Nearly two years of social distancing, isolation, and economic distress have taken their toll on our psyche. The Czech Republic is going through a brutal third wave of COVID-19 and with it come increasingly tougher restrictions, including partial lockdowns and cancellation of Christmas markets. We are all dealing with waves of despair and sadness. All this can easily turn into depression. How can we fight it?
All foreigners are obligated to register with the authorities when they enter the Czech Republic. This is true for both EU citizens and third-country citizens. Unfortunately, many people tend to forget about this rule. What are the deadlines for registering? Which authorities do you need to visit? And when will the owner of your apartment register for you and when do you need to do it yourself? Read our article to find out!
Are you a third-country citizen planning to study in the Czech Republic or are you already studying here? One way or another, you should double-check that you know how to apply for your visa, what to do when you get to the Czech Republic, how to extend your permit once it expires, and what to do when you want to leave the country for a vacation and your visa extension hasn’t yet been approved.
Are you a British citizen? The United Kingdom has officially left the European Union on 1 January 2021. Depending on whether you lived here before that day or not, you might still be able to use most of the benefits. When are you taken as an EU citizen and when are you taken as a third-country citizen? The rules aren’t as cohesive as it may seem…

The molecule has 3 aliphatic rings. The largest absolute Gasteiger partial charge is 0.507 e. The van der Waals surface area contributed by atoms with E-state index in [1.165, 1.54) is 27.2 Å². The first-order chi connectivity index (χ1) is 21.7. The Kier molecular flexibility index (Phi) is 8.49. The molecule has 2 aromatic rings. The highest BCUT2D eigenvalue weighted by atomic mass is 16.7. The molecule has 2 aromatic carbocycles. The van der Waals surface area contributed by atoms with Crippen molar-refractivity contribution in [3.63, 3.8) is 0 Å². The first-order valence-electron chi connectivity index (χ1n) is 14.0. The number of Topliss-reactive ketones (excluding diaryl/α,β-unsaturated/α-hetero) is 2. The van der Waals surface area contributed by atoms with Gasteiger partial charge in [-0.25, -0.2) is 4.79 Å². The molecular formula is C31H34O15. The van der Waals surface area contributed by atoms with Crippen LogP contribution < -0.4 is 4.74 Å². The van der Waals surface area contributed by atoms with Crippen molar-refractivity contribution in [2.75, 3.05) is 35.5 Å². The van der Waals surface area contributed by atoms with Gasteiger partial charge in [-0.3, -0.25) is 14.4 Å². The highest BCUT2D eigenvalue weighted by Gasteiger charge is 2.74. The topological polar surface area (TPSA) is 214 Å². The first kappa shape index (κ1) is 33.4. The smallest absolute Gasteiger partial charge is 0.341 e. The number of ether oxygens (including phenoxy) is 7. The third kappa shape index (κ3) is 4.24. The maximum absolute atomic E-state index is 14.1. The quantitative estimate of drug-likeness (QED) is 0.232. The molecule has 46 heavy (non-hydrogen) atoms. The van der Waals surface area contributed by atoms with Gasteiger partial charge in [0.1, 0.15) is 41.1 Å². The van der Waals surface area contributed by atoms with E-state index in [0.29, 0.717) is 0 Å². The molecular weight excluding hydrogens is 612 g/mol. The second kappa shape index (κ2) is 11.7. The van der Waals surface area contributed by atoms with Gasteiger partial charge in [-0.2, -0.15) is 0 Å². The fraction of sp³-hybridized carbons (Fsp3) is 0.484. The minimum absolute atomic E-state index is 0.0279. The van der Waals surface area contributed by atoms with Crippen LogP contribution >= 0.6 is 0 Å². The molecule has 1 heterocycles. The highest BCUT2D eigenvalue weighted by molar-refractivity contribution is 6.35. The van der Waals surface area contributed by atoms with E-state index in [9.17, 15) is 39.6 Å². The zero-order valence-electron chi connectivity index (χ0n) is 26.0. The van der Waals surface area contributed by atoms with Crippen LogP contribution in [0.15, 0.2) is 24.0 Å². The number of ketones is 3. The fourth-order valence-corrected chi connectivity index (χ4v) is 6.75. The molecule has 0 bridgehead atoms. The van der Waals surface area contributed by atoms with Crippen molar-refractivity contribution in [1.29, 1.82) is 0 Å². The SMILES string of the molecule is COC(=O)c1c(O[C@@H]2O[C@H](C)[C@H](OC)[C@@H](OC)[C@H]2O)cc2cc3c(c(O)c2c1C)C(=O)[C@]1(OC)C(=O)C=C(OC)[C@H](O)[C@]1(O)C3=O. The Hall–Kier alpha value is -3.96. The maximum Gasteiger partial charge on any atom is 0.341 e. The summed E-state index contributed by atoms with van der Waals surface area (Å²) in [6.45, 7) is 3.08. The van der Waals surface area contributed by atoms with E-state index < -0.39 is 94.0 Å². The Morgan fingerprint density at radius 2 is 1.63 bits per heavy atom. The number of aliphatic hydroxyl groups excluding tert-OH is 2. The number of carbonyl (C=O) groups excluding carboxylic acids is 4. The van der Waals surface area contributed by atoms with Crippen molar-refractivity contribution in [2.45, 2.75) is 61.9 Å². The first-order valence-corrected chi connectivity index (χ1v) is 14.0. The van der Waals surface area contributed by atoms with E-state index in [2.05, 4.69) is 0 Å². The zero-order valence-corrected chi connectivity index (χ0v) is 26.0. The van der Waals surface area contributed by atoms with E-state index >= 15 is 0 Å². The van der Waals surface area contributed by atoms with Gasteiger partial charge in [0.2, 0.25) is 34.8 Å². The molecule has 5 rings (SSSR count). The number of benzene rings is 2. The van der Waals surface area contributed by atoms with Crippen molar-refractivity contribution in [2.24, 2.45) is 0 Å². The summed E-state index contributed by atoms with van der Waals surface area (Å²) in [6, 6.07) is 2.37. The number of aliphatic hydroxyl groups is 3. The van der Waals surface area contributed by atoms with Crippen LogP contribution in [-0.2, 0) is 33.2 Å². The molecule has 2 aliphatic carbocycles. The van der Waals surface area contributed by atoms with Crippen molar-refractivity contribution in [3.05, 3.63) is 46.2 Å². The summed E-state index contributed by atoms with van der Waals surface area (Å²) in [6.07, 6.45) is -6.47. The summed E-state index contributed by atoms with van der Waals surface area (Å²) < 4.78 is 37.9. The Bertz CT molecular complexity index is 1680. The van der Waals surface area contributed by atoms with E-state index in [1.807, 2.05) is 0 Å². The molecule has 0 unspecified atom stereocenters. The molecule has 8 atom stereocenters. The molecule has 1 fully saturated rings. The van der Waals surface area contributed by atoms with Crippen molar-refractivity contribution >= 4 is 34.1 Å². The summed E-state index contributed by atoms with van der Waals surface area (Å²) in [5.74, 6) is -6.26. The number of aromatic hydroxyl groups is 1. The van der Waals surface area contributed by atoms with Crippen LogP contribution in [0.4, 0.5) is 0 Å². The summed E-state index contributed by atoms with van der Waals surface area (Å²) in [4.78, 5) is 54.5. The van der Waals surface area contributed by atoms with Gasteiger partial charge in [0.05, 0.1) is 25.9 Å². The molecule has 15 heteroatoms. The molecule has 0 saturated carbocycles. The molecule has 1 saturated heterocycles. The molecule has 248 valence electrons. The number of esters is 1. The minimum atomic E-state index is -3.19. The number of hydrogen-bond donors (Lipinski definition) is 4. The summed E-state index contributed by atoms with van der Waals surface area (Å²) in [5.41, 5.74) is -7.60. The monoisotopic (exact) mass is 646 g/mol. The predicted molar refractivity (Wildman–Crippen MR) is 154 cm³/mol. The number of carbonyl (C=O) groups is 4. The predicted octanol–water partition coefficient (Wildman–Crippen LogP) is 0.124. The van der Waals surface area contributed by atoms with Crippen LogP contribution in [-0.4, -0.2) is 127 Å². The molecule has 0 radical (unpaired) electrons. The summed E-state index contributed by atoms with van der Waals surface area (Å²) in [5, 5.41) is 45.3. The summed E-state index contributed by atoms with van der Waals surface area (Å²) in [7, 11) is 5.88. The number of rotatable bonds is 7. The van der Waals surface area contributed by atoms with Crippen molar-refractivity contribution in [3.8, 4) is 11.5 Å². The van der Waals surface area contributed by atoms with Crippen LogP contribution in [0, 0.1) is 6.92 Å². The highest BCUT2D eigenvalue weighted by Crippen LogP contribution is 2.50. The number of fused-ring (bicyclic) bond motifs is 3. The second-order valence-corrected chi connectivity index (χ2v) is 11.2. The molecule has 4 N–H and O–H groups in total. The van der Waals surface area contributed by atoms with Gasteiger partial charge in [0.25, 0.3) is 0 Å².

If you aren’t covered by public health insurance, you need to purchase comprehensive health insurance from a commercial insurance company. According to the new version of the Czech immigration law, you can only buy this insurance from the PVZP from 2 August 2021. If you don’t want the PVZP insurance, you can still get insured with Slavia for cheaper if you close your contract by 1 August 2021.
The Czech government amended the law about foreigners living in Czechia, valid from 2 August 2021. These changes include for example the obligation to purchase comprehensive health insurance solely from the insurance company PVZP for the first five years of their stay, the renaming of a residence permit document for EU citizens, administration fees of 200 CZK for residence permits and their extensions, and new identification documents for third-country citizens containing biometric data.
The government has decided to relax some of the last restrictions valid in Czechia. These changes will come into effect on 26 June. Travel will become significantly easier in Europe for summer holidays. Third-country citizens may be able to enter Czechia if they’ve been vaccinated with an EU-approved vaccine from 1 July. On the same date, vaccine registration will open for children over 12 years of age.
Masaryk University Brno recently announced that they are about to launch a new life-hack for graduating students – electronic diplomas. If you are studying at this university, you will therefore be able to download a digital copy of your degree in addition to receiving your paper diploma. This digital copy will have the exact same content as the hard paper copy and will be equipped with a qualified seal.
Foreigners living in Czechia who do not have public insurance should finally be able to register for their COVID-19 vaccine. This should be possible from 11 June. People may be allowed to wear surgical masks in shops and on public transport as of 1 July. The European Union has approved the so-called “COVID-19 pass”. It should launch at the beginning of July.